BOOK II. Lured by a false dream sent by Zeus, the Greeks mass for battle, as do the Trojans. Homer gives long lists of both and their allies.
BOOK III. Paris agrees to single combat with Menelaus to settle the issue of the war and everyone on both sides hopes that the war will soon be over, but when Paris starts to lose Aphrodite wafts him away. Even Helen is mad at both Paris and the goddess.
BOOK IV. The Olympians quarrel among themselves and help stir up battle on the fields of Troy.
BOOK V. Athena helps DIOMEDES, the son of King Tydeus of Argos, wound Aphrodite as that goddess is bearing her Trojan son Aeneas off the battlefield. Ares comes to the aid of the Trojans, and Diomedes wounds him, too.
BOOK VI. The Trojan hero Hector drops home during battle to make some sacrifices. His wife Andromache begs him not to leave her a widow, but he goes back to battle anyway. Diomedes and the Trojan hero Glaucus discover that their fathers were friends and exchange armor--Diomedes gets the better of the bargain, giving his bronze armor in return for golden armor.
BOOK VII. Hector wreaks havoc, and Apollo keeps Athena from helping the Greeks. Ajax is chosen to face Hector in single combat; they fight till night without result. Priam's brother-in-law Antenor advises the Trojans to give up Helen, but Paris refuses. The Greeks build a wall and dig a moat to protect their ships.
BOOK VIII. Guided by Zeus, Hector leads a Trojan rout of the Greeks, but nightfall keeps them from climbing the walls and burning the ships.
BOOK IX. Advised by Nestor, Agamemnon finally agrees to return Briseis to Achilles and give him other great gifts, but Achilles won't come back. He knows that his glory will mean his death.
BOOK X. Sent to spy on the Trojans, Odysseus and Diomedes capture a Trojan spy and learn about a Trojan ally on his way. They kill him and the spy.
BOOK XI. The next day brings another bloody battle. Nestor carries off one of the wounded. Achilles sends his closest friend PATROCLUS (or Patrokles) to find out who it is, and Nestor urges Patroclus to wear Achilles's armor and lead their men into battle.
BOOK XII. Led by Hector, the Trojans break through the Greek walls.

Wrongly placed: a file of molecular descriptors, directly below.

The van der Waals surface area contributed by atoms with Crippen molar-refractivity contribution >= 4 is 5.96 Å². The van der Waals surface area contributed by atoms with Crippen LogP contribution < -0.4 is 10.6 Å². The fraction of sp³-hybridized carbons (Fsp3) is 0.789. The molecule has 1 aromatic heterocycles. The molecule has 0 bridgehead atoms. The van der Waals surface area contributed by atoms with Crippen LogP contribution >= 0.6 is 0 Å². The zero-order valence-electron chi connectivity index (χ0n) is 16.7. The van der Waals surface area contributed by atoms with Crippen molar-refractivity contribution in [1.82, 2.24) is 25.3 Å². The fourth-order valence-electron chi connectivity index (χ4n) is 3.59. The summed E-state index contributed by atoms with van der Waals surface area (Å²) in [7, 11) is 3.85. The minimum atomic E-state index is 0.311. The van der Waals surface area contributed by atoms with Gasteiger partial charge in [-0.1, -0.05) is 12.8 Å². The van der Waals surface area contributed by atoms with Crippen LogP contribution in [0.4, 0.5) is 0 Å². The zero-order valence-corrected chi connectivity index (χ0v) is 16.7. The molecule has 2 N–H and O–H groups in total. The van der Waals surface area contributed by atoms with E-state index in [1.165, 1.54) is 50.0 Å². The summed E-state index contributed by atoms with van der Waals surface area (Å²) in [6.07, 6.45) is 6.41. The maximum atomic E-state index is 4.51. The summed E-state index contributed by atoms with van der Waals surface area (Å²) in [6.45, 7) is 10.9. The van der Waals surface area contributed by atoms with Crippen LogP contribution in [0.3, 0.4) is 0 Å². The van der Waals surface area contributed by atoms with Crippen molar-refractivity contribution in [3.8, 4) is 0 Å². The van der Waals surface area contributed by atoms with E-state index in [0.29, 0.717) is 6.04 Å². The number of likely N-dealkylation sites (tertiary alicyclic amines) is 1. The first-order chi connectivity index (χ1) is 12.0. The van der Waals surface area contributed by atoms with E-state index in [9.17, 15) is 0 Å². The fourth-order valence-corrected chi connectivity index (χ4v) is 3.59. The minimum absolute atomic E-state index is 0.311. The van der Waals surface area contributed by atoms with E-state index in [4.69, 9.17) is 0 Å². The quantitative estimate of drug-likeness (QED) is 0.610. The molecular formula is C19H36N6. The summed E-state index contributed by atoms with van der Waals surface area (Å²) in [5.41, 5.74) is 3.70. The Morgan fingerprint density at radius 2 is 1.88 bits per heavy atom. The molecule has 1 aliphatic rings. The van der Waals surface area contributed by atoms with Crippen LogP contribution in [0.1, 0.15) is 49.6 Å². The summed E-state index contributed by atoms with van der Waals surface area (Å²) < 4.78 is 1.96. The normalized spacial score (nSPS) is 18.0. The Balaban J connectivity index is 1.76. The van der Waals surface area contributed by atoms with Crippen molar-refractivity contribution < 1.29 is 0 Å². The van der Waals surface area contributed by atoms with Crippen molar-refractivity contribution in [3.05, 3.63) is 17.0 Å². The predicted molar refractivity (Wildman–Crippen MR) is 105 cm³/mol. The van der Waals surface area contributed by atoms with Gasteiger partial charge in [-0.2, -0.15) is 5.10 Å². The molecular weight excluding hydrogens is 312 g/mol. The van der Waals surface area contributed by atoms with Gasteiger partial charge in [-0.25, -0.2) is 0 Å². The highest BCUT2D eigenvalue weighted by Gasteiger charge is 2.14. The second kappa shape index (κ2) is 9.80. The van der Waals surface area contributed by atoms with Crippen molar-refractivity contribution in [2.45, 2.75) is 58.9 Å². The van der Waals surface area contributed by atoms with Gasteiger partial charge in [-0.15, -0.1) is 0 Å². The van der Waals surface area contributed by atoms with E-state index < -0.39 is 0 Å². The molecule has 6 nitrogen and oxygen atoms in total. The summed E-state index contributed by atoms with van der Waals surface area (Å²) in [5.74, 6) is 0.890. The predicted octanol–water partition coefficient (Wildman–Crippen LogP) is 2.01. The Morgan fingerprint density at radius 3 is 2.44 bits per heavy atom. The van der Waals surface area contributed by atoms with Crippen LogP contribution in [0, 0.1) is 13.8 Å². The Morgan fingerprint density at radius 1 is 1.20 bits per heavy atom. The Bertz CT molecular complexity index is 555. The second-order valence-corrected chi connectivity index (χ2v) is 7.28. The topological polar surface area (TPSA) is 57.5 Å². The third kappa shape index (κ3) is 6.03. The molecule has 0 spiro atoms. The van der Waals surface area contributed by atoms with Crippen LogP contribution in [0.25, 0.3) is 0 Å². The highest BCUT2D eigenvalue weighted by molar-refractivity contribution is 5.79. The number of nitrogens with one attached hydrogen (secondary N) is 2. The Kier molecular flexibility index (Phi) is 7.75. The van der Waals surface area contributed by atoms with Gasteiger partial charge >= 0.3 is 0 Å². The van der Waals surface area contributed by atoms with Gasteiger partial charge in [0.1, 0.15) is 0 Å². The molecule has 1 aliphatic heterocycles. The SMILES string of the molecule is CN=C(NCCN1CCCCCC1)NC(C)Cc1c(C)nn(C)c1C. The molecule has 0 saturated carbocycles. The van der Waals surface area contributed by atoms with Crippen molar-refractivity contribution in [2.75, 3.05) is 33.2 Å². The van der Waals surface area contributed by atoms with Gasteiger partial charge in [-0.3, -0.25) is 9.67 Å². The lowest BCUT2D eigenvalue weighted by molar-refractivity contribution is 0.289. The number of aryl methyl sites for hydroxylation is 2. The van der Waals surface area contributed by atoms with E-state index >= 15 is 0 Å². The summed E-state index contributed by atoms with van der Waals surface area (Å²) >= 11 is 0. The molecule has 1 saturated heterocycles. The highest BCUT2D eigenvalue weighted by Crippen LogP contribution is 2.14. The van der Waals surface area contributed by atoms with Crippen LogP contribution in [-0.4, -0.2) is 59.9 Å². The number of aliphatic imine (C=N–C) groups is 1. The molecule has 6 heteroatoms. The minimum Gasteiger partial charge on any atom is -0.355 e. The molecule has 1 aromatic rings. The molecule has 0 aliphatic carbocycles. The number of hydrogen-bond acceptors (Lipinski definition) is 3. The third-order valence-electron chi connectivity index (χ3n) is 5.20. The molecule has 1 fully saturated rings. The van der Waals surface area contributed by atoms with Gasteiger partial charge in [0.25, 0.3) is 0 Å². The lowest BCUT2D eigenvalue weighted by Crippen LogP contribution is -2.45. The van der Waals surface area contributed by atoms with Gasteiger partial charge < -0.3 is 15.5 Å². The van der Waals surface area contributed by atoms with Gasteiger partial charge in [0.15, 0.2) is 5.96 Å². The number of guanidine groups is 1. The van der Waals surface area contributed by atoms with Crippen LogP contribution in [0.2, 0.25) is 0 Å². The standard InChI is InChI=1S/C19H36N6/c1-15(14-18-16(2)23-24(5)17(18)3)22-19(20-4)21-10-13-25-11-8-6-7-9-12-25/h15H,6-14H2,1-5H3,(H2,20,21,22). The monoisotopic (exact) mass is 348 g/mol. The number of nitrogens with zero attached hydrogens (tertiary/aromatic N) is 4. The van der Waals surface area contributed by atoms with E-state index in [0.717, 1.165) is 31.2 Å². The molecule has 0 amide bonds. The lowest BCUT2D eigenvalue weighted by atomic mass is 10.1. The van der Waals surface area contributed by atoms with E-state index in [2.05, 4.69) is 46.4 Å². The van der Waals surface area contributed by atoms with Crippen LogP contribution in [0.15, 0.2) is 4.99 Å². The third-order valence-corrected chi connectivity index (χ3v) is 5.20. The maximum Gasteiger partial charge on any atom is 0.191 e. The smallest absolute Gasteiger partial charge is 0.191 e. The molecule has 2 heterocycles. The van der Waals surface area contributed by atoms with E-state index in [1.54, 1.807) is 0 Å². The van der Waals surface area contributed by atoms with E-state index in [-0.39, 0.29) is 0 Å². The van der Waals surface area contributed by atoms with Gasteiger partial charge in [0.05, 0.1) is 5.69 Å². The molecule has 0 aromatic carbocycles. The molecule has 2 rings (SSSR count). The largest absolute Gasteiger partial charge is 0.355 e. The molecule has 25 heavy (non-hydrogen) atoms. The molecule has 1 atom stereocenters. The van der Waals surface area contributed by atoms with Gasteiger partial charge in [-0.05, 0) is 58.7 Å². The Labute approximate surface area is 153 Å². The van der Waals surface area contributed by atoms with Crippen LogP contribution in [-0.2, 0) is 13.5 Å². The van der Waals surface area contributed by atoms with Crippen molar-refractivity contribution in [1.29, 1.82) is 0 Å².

BOOK XIII. Poseidon disobeys Zeus and helps rally the Greeks.
BOOK XIV. Poseidon keeps Agamemnon from calling a retreat to the ships, while Hera (borrowing a magic girdle from Aphrodite) seduces Zeus and lulls him to sleep. Hector is wounded by a stone, and the Trojans are driven back.
BOOK XV. Zeus wakes up mad at his wife and sends Apollo to heal Hector, who comes back and burns the Greek ships.
BOOK XVI. Achilles agrees to let Patroclus wear his armor and lead his men. The Trojans fall back, but Hector kills Patroclus after Apollo stuns him.
BOOK XVII. There is a big fight for the battle of Patroclus. Menelaus goes to tell Achilles his friend is dead.
BOOK XVIII. Achilles weeps and carries on. His mother Thetis promises to buy him some new armor overnight. Just seeing him come out to the field of battle makes the Trojans retreat some.
BOOK XIX. Achilles reconciles with Agamemon and leads the Greeks to battle.
BOOK XX. Zeus allows the gods to join in the battle. The Greeks are supported by Hera, Athena, Poseidon, Hermes, and Hephaestus; the Trojans, by Apollo, Artemis, Ares, and Aphrodite.
BOOK XXI. The gods quarrel among themselves, while Achilles is winning the day. The Trojans retreat within their walls.
BOOK XXII. Hector reproaches himself for not having retreated at the first appearance of Achilles. He goes out to meet Achilles in single combat and is slain. Achilles ties his body behind a chariot and drags it off to the Greek ships.
BOOK XXIII. Funeral games are part of the magnificent burial Achilles gives Patroclus.
BOOK XXIV. As part of his mourning,
Achilles keeps dragging the body of
Hector around the tomb. Zeus insists
that he give the body back, and the gods help Hector's father
Priam sneak into the Greek camp to beg for it. Achilles holds the war off while funeral
rites are held for Hector. Homer's epic ends with Hector mourned by his
wife Andromache, his mother Hecuba, and even Helen, to whom he had been kinder than most
Trojans, many of whom understandably resented her role in bringing on the
[Last posted July 8, 2002, by Bob Canary, mail comments to email@example.com]